I'm here in New York with the Arduino team (for the Open Hardware Summit and Maker Faire NYC), and the team has just announced the long awaited 1.0 version ("Punto Uno") of the Arduino platform. This is actually just the start of a series of hardware and software evolutions that will take Arduino into even more markets, both broader and higher-end. The Arduino phenomena, as big as it already is, is only going to accelerate from here.
The two main hardware differences in the new board are that the venerable FTDI chip that's used as a USB interface has been replaced with and Atmel ATmega8U2 and the Mega's Atmega 1280 has been replaced by a Atmega 2560, with more memory. Here's how the team describes this:
--"We replaced the aging FTDI chipset with a custom made usb-serial converter built with an Atmel ATmega8U2 this provides lower latency and doesn’t require to install any drivers on mac and linux (on windows all you need is a simple .inf file) more advanced users will be able to reprogram the USB chip to make the board show up as a variety of USB devices (Keyboards, Mice, Joysticks, MIDI etc)"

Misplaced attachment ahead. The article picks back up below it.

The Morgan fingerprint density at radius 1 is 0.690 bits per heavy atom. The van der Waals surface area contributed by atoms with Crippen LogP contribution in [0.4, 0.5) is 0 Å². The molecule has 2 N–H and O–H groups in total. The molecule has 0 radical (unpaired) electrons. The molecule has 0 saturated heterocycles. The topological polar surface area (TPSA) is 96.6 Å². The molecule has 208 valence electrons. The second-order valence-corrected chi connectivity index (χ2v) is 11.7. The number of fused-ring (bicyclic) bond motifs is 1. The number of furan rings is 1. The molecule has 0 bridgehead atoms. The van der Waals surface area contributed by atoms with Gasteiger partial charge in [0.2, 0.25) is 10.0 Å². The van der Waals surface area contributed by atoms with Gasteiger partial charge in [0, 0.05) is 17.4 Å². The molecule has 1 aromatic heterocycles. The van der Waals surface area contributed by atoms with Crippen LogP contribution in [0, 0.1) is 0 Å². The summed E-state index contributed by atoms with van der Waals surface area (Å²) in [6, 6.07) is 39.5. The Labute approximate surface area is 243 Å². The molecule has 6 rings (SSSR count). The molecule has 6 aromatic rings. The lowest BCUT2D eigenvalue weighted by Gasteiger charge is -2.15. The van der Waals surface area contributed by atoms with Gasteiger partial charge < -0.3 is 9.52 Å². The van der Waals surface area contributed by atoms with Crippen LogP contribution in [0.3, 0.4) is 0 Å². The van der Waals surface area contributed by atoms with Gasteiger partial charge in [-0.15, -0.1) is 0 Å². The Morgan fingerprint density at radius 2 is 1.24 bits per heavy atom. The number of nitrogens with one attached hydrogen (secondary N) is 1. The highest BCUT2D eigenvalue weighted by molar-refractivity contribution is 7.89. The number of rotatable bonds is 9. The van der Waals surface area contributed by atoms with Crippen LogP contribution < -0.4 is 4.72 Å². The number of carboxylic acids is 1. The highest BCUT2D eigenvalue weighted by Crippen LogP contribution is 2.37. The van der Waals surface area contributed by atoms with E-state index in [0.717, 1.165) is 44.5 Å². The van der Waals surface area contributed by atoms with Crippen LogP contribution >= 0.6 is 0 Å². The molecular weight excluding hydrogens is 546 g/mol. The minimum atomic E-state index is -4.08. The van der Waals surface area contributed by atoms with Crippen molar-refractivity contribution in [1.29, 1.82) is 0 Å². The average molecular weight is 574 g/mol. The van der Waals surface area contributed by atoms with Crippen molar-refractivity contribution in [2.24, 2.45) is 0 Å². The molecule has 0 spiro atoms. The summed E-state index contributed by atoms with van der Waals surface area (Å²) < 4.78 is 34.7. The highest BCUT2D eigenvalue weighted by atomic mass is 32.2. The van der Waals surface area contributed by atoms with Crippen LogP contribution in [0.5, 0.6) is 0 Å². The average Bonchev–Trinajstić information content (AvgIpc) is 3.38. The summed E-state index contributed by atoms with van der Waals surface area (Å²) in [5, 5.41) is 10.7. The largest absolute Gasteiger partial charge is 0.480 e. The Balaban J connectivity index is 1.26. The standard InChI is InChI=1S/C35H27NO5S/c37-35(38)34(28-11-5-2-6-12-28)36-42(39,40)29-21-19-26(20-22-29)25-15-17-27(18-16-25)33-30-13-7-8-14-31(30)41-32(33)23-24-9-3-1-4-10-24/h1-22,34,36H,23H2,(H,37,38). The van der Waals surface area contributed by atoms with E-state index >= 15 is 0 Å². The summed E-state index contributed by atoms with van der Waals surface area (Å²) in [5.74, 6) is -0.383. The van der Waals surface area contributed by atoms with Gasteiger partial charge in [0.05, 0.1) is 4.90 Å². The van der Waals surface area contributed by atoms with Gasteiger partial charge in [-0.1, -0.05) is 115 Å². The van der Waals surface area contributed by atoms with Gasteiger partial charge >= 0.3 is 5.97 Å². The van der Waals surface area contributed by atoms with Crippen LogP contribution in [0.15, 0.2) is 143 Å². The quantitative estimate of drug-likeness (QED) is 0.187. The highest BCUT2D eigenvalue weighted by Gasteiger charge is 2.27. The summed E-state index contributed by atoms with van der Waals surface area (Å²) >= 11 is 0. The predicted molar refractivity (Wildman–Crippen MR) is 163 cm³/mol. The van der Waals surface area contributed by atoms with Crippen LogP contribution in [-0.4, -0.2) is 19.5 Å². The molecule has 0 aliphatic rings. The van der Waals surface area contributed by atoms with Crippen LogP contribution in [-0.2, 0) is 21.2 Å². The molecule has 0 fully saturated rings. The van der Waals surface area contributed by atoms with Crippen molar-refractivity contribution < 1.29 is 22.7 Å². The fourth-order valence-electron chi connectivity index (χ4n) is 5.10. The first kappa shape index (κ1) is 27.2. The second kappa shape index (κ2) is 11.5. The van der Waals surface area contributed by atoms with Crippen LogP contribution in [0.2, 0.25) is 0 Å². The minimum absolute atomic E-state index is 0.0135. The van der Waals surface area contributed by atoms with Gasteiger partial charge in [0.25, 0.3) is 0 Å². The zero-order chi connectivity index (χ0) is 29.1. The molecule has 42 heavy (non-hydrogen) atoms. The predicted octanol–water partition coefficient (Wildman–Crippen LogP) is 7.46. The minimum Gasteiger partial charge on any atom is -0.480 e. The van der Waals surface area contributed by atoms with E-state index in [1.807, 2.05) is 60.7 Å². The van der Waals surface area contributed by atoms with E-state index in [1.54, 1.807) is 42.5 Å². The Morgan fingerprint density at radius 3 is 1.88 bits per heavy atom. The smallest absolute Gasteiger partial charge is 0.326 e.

--"An upgrade for the Arduino Mega which will sport the new Atmel USB chip plus an ATMega2560 processor with twice as much flash memory. We’ve been able to obtain some significant savings due improvements in the production process and better pricing from suppliers that we are happy to pass on to customers. This board will have the same graphic design as the UNO.At the moment, due to limitations in the GCC compiler only 128k of flash are immediately useable but we’re very close to unlocking the whole memory space."
We in the ArduPilot/Copter project, along with Sparkfun, have been working with the Arduino team closely on these changes, and will be making similar changes to the APM board and IMU shield. It's all backwards compatible, so there should be no code issues or differences in performance with the existing boards, but the new boards with the ATMega8U2 should be a bit cheaper to manufacture, and won't require the FTDI driver, which should make things easier for newcomers.